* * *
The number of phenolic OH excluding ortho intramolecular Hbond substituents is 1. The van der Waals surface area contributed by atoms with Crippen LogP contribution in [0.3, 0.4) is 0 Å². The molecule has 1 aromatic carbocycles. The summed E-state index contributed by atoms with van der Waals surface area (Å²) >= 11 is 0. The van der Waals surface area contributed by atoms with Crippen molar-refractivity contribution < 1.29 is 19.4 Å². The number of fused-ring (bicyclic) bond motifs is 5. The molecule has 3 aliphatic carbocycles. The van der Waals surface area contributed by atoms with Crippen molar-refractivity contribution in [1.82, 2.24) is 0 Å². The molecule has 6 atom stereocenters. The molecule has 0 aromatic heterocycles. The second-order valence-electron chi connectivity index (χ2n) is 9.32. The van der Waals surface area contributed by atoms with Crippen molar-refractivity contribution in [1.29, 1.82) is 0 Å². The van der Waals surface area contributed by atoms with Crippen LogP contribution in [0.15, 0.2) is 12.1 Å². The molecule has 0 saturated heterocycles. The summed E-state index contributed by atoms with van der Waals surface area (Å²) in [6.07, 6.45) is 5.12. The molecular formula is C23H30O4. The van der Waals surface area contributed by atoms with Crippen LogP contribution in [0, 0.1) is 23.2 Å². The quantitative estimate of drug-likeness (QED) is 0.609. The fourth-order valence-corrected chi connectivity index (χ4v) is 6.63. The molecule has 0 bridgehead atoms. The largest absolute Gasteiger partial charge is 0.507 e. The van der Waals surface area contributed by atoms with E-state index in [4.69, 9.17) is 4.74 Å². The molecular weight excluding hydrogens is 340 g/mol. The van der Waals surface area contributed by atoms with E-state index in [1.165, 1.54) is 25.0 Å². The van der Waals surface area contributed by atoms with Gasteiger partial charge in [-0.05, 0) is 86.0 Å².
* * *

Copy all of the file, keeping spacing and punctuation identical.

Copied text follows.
The number of phenolic OH excluding ortho intramolecular Hbond substituents is 1. The van der Waals surface area contributed by atoms with Crippen LogP contribution in [0.3, 0.4) is 0 Å². The molecule has 1 aromatic carbocycles. The summed E-state index contributed by atoms with van der Waals surface area (Å²) >= 11 is 0. The van der Waals surface area contributed by atoms with Crippen molar-refractivity contribution < 1.29 is 19.4 Å². The number of fused-ring (bicyclic) bond motifs is 5. The molecule has 3 aliphatic carbocycles. The van der Waals surface area contributed by atoms with Crippen molar-refractivity contribution in [1.82, 2.24) is 0 Å². The molecule has 6 atom stereocenters. The molecule has 0 aromatic heterocycles. The second-order valence-electron chi connectivity index (χ2n) is 9.32. The van der Waals surface area contributed by atoms with Crippen molar-refractivity contribution in [1.29, 1.82) is 0 Å². The van der Waals surface area contributed by atoms with Crippen LogP contribution in [0.15, 0.2) is 12.1 Å². The molecule has 0 saturated heterocycles. The summed E-state index contributed by atoms with van der Waals surface area (Å²) in [6.07, 6.45) is 5.12. The molecular formula is C23H30O4. The van der Waals surface area contributed by atoms with Crippen LogP contribution in [0, 0.1) is 23.2 Å². The quantitative estimate of drug-likeness (QED) is 0.609. The fourth-order valence-corrected chi connectivity index (χ4v) is 6.63. The molecule has 0 bridgehead atoms. The largest absolute Gasteiger partial charge is 0.507 e. The van der Waals surface area contributed by atoms with E-state index in [4.69, 9.17) is 4.74 Å². The molecular weight excluding hydrogens is 340 g/mol. The van der Waals surface area contributed by atoms with E-state index in [1.165, 1.54) is 25.0 Å². The van der Waals surface area contributed by atoms with Gasteiger partial charge in [-0.05, 0) is 86.0 Å².